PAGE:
Retro Renovation: Hollin Hills Remodel Preserves 1950s Character

Home is on community's spring home tour, coming up in April

“I am a remodeling nut,” admits Rick Ward, a retired Alexandria businessman. And, as the owner of 2215 Martha’s Road in Hollin Hills, Rick indulged that passion with an 18-month renovation that brought his 1957 home into the 21st century while retaining its original personality. 

Rick and his wife, Ann, bought their first Hollin Hills home (on which Rick also did renovations) in 1990. The Hollin Hills community, designed by architect Charles Goodman, features mid-century modern homes with window walls that bring the outside in, a design that appeals to the couple. After they purchased the Martha’s Road house in 2006, they began a three-phase renovation adding modern amenities while keeping the original footprint and design sensibilities of the tri-level, 3,800 square-foot custom home.

Phase One was basic: Rewire the entire house. Phase Two required creative juices, as the couple, with Hollin Hills neighbor and architect Roger Miller, created a family room, guest bedroom, full bath, and laundry room from the unfinished, walkout lower level. On the second floor, the Wards reconfigured their bedrooms and baths, but kept parquet wood floors and some of the bath tiling intact.

The couple also updated their 1950s kitchen and relocated the adjacent laundry area. “The kitchen was standard Betty Crocker,” Ann says. “It had a tiny dishwasher, an electric cook top, and metal cabinets. Many of the appliances didn’t work.”

The re-do was not simple. “Our dilemma was whether to renovate or preserve,” explains Rick. “We decided to renovate with an eye toward preserving the home’s character by keeping the footprint [layout] the same.” The couple converted the ovens and cook top to gas, installed upscale appliances, replaced the metal dropped ceiling with drywall, and raised the ceiling 4 inches.  But when it came to replacing the linoleum floor, the environmentally “green” flooring the Wards had chosen to maximize the original, radiant floor heating posed a problem.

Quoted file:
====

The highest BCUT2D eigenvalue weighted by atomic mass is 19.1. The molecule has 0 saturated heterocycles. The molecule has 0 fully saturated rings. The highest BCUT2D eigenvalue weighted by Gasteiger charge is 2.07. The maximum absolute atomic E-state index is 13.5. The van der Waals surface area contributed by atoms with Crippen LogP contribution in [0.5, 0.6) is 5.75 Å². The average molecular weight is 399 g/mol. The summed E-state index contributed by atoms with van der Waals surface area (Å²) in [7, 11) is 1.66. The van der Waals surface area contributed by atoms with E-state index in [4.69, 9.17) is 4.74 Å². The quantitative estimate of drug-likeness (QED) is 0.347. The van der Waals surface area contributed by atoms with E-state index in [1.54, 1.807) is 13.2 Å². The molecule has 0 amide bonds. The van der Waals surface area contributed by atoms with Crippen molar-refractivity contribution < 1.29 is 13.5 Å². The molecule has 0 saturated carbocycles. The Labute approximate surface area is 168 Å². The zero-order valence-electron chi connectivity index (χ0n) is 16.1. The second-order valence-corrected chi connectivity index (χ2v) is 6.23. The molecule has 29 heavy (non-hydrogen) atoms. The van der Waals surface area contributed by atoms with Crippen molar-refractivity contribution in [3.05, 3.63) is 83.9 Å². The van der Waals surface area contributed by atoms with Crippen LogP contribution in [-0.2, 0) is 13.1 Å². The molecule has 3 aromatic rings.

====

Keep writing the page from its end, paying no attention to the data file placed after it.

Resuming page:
“The flooring was supposed to be gray,” Rick notes. “But when it was installed, it was an institutional, vomit green. We called the manufacturer, and he said the flooring had to cure in natural light before turning gray. We immediately ripped it out and switched to porcelain tiles.”

The couple kept the casement kitchen windows, and preserved a walnut cabinet and Formica-topped counter that serve as a divider between the kitchen and dining area.  Walnut runs throughout the home, from built-in bookcases to stairs and moldings. “Walnut is a major architectural detail that Goodman put in to differentiate spaces and relate the sectors,” Rick says. To compliment the walnut, on the main level Rick painted walls different shades of lavender and periwinkle; he also kept the 1950s blue flagstone floors.

The couple dry-walled a glass wall that separated the dining area from a jalousie porch. That change helped better define the dining area and provide more wall space to display Rick’s extensive art collection. The porch was converted into a music/reading room with access to the home’s gardens and 1,200 square-foot patio.

That expansive patio, home to a pergola and outdoor fireplace—part of the third stage of renovation—caused some consternation for the Hollin Hills Design Review Board. “They were most concerned about scale, about the patio being so large that it might overwhelm the house,” Rick says. He invited Board members to the house to see how the patio would sit on his large, irregularly shaped yard and, after some compromises, gained the Board’s approval. Were they happy about it? Rick smiles. “Well, our house is on the Hollin Hills House and Garden Tour.”

That choice is not surprising. The Wards’ sun and shade gardens are punctuated by a variety of three-dimensional art and a hardscaped garden showcases large sculptures, many by artists Rick met from his artwork-moving business.

Rick looks forward to opening his home for the tour, to be held later this spring, on Saturday, April 28.

 “It’s a good way to benefit the community, to raise funds for parks and essentials,” he says. “And, it’s a good excuse to set deadlines for doing a little paint touch-up and maintenance." 


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